I was going to write you a sonnet about the forthcoming Sonnet, a hexagon of wireless communication that let's you send smartphone messages, images, and GPS locations to other Sonnet owners even when there's no cellular, satellite, or internet coverage. But then I read that a sonnet is fourteen lines long. What the Will Shakes? I though it was, like, 14 syllables.
That's a haiku. And it's actually 17 syllables. Well. How about a haiku for the Sonnet?
Lines, crowds, no signal, no hope
Text my bros, Sonnet
Lost in the backwoods
Sonnet, send my location
Stay away please, bears
OK, I'm tired of counting syllables on my fingers. Back to professional journalistic prose. Like the goTenna, Sonnet uses low-power, long-range radio frequencies to facilitate data transfer between its paired devices. It's kind of like hooking your smartphone up to a walkie-talkie with a 3-mile range of operation.
Yes, 3 miles is the average point-to-point range between two Sonnets. Designers say you can extend the range if you have a line of sight with your recipient - say, if you're, for whatever reason, waving at each other from the top of 2 different mountains - but don't expect Sonnet to be able to tell your relatives in Connecticut you're OK if a tornado in Kansas temporarily cuts off your cell and internet service. At least not necessarily.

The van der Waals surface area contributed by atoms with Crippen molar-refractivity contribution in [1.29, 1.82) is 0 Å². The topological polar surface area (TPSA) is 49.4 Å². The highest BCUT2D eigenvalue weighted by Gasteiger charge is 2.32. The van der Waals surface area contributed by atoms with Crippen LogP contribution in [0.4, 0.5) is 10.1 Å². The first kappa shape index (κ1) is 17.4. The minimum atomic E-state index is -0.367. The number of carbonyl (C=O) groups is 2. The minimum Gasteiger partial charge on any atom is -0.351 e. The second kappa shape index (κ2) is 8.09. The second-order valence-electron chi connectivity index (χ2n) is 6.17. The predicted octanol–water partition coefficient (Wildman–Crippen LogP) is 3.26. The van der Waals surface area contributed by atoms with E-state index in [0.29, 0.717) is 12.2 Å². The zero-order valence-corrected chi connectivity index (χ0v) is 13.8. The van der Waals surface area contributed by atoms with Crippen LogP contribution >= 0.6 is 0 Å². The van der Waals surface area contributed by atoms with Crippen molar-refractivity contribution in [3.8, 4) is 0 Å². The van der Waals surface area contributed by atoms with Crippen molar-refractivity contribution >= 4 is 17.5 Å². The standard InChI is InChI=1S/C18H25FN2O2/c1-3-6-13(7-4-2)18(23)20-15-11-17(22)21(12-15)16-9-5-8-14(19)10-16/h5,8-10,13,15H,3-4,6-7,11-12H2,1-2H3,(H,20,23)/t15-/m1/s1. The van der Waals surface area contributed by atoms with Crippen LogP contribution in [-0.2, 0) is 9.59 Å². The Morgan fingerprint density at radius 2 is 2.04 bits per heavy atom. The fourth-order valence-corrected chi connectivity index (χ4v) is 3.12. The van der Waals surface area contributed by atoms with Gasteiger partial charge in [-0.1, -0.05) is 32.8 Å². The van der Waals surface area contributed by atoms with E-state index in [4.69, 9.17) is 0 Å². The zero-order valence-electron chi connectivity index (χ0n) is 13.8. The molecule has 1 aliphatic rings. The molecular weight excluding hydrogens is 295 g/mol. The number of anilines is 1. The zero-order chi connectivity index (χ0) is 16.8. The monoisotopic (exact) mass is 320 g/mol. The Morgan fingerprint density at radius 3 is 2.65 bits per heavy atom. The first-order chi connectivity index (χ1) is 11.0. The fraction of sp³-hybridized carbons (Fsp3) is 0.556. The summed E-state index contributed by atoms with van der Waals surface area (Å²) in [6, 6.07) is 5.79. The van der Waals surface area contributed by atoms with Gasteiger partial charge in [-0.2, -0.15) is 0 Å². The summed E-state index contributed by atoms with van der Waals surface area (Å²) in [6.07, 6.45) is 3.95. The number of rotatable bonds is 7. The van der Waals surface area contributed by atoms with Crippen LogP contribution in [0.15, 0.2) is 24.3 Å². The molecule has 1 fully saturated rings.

Sonnet does use mesh networking protocol to increase its effective range for non point-to-point users. That is, if you try to send a photo to your buddy 7 miles away, Sonnet will try to bounce your data off other Sonnet users in the area to get it to him. If there are enough users to complete the relay, he'll get it. Sonnet promises this type of communication employs industry-standard encryption technologies to keep ping-ponging communications private.
Given that Sonnet is still only at the crowdfunding stage of production, it's unlikely a massive network of users will be around for a while. But if you back the project on Kickstarter, you'll be able to buy a pair (or a pack) of Sonnet units to use over the communicators' standard range. This still might appeal to friends and groups who hike / camp off-grid, travel abroad together, work together in the field, and hit up crowded shows and festivals.
Click here to pledge for a Sonnet through August 1, 2017.